The Lake District is England’s largest National Park and is a gem of a place to visit. There are breathtaking lakes, soaring mountains – known locally as ‘fells’, picturesque valleys and even a sandy coastline. The area is home to 16 lakes and numerous tams plus the highest mountain in England.
Each lake and valley has a distinct character of its own.
William Wordsworth, the famous poet who was also a resident of the area, stated that the Lake District is a “sort of national property in which every man has a right and interest who has an eye to perceive and a heart to enjoy”.
Most people start their Lake District visit in one of the many towns and villages of Cumbria that are dotted between the lakes and fells. Each one has its own unique story.
Two of the larger towns are Carlisle and Kendal, but most people settle for staying in the smaller towns of Ambleside, Coniston and Keswick.
One of the quaintest towns is Hawkshead, which despite its small size had plenty of places to eat and make merry.
With a name like the Lake District, no visit to the area would be complete without enjoying the spectacular views of the fells along the picturesque lake shores. The Lake District is home to an array of beautiful lakes, waters, and tarns with 16 bodies of water considered to be the main lakes.
The Lake District is a beautiful place to visit and one of the best ways to see it is to drive its narrow and windy roads. Unfortunately, unless you go in the middle of winter, and even then, you will most likely find yourself in a traffic jam at some point along the way. In the summer it can be very slow going and require a lot of patience.
One of our favourite drives is the Langdale Valley. The valley runs west of Ambleside up to the Langdale Pikes (Pike is a local term for peak). It splits into two valleys, Great Langdale and Little Langdale. On a sunny day it is truly stunning.It includes the lovely village of Elterwater with its pub and a scattering of craft shops, Chapel Stile and the various pubs along the B5343. There are countless walking routes, both low and high level. In Great Langdale there’s a choice of pubs and a campsite.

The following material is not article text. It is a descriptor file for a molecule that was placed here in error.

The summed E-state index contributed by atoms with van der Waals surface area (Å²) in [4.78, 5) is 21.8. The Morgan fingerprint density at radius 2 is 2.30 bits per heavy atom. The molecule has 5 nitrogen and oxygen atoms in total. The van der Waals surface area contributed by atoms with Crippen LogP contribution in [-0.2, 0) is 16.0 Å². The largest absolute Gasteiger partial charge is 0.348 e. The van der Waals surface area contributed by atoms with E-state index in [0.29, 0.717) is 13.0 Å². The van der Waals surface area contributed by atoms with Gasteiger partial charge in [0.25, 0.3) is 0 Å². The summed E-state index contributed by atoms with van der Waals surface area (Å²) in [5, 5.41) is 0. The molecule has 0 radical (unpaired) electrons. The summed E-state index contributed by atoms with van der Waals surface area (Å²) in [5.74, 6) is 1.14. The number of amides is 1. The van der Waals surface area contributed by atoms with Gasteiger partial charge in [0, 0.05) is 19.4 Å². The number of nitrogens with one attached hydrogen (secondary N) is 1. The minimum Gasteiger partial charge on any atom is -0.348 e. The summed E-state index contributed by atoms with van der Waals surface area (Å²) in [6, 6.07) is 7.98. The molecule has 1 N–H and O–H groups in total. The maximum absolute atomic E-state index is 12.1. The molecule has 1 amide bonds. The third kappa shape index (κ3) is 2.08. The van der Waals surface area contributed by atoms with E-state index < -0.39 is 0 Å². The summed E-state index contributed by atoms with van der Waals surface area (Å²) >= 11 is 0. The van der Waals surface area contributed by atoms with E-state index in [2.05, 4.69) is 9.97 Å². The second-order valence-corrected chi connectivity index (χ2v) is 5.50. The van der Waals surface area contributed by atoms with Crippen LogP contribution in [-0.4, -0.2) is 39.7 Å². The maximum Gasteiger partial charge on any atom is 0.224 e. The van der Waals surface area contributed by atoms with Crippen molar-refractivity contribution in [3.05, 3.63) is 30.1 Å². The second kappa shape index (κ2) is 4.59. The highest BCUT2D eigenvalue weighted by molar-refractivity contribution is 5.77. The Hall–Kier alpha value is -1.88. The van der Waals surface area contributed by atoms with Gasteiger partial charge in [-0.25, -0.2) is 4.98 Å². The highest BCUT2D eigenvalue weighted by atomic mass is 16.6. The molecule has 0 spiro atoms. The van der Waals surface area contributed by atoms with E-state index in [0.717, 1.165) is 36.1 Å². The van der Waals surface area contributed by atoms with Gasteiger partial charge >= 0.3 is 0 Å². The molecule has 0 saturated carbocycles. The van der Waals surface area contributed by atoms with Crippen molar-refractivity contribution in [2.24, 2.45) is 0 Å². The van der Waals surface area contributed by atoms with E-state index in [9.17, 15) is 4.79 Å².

The road goes down to the end of the valley, and the options are to turn around or take a tiny road up and over the hills towards Little Langdale.
Hikes and walks
Whilst driving can be stressful you can escape by getting out of the car and taking one of the many great hikes or walks that are all over the Lake District. For the more adventurous there are multiday hikes or scaling one of the mountains or hiking along the precipitous Striding Edge. Most people usually take shorter day hikes or even a casual walk around the lakes.
One of our favourite areas to walk around is Tarn Hows in the southern area of the Lake District. There are over 15 hikes you can take around this area and most rate as easy to intermediate.
In summary …
The Lake District National Park in Cumbria in northwest England is an amazing area of natural beauty. Being on the northwest coast it can be very wet, even in the summer so it is advisable to take a brolly and rain jacket. Even in the rain, it is beautiful.
This is a very popular place to visit for local and international tourists alike. It can be very busy in the summer with cars and coaches clogging the narrow roads. Parking can be a challenge in the high season.